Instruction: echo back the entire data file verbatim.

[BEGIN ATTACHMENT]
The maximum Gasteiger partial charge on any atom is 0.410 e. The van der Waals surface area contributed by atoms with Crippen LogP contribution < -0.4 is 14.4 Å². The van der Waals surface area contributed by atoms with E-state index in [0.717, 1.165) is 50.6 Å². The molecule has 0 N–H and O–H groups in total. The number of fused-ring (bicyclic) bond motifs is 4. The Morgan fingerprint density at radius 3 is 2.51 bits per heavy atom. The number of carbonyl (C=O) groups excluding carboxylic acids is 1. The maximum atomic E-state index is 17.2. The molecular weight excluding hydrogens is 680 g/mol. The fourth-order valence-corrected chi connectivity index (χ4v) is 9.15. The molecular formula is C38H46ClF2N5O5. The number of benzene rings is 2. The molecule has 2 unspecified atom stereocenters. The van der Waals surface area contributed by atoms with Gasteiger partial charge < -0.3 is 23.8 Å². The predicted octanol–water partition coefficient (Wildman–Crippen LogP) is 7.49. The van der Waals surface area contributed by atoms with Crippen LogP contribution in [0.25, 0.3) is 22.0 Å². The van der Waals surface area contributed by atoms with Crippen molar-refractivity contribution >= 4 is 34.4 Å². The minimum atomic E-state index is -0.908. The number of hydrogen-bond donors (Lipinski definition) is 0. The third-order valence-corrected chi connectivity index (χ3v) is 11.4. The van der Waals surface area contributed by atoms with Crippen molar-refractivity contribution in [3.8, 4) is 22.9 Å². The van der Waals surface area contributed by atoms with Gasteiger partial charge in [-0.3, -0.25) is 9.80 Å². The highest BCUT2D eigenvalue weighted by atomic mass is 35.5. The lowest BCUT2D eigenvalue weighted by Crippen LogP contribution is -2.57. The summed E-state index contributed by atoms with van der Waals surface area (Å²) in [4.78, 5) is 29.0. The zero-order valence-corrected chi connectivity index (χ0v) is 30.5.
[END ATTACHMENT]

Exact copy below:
The maximum Gasteiger partial charge on any atom is 0.410 e. The van der Waals surface area contributed by atoms with Crippen LogP contribution < -0.4 is 14.4 Å². The van der Waals surface area contributed by atoms with E-state index in [0.717, 1.165) is 50.6 Å². The molecule has 0 N–H and O–H groups in total. The number of fused-ring (bicyclic) bond motifs is 4. The Morgan fingerprint density at radius 3 is 2.51 bits per heavy atom. The number of carbonyl (C=O) groups excluding carboxylic acids is 1. The maximum atomic E-state index is 17.2. The molecular weight excluding hydrogens is 680 g/mol. The fourth-order valence-corrected chi connectivity index (χ4v) is 9.15. The molecular formula is C38H46ClF2N5O5. The number of benzene rings is 2. The molecule has 2 unspecified atom stereocenters. The van der Waals surface area contributed by atoms with Gasteiger partial charge < -0.3 is 23.8 Å². The predicted octanol–water partition coefficient (Wildman–Crippen LogP) is 7.49. The van der Waals surface area contributed by atoms with Crippen LogP contribution in [0.25, 0.3) is 22.0 Å². The van der Waals surface area contributed by atoms with Crippen molar-refractivity contribution >= 4 is 34.4 Å². The minimum atomic E-state index is -0.908. The number of hydrogen-bond donors (Lipinski definition) is 0. The third-order valence-corrected chi connectivity index (χ3v) is 11.4. The van der Waals surface area contributed by atoms with Crippen molar-refractivity contribution in [3.8, 4) is 22.9 Å². The van der Waals surface area contributed by atoms with Gasteiger partial charge in [-0.3, -0.25) is 9.80 Å². The highest BCUT2D eigenvalue weighted by atomic mass is 35.5. The lowest BCUT2D eigenvalue weighted by Crippen LogP contribution is -2.57. The summed E-state index contributed by atoms with van der Waals surface area (Å²) in [4.78, 5) is 29.0. The zero-order valence-corrected chi connectivity index (χ0v) is 30.5.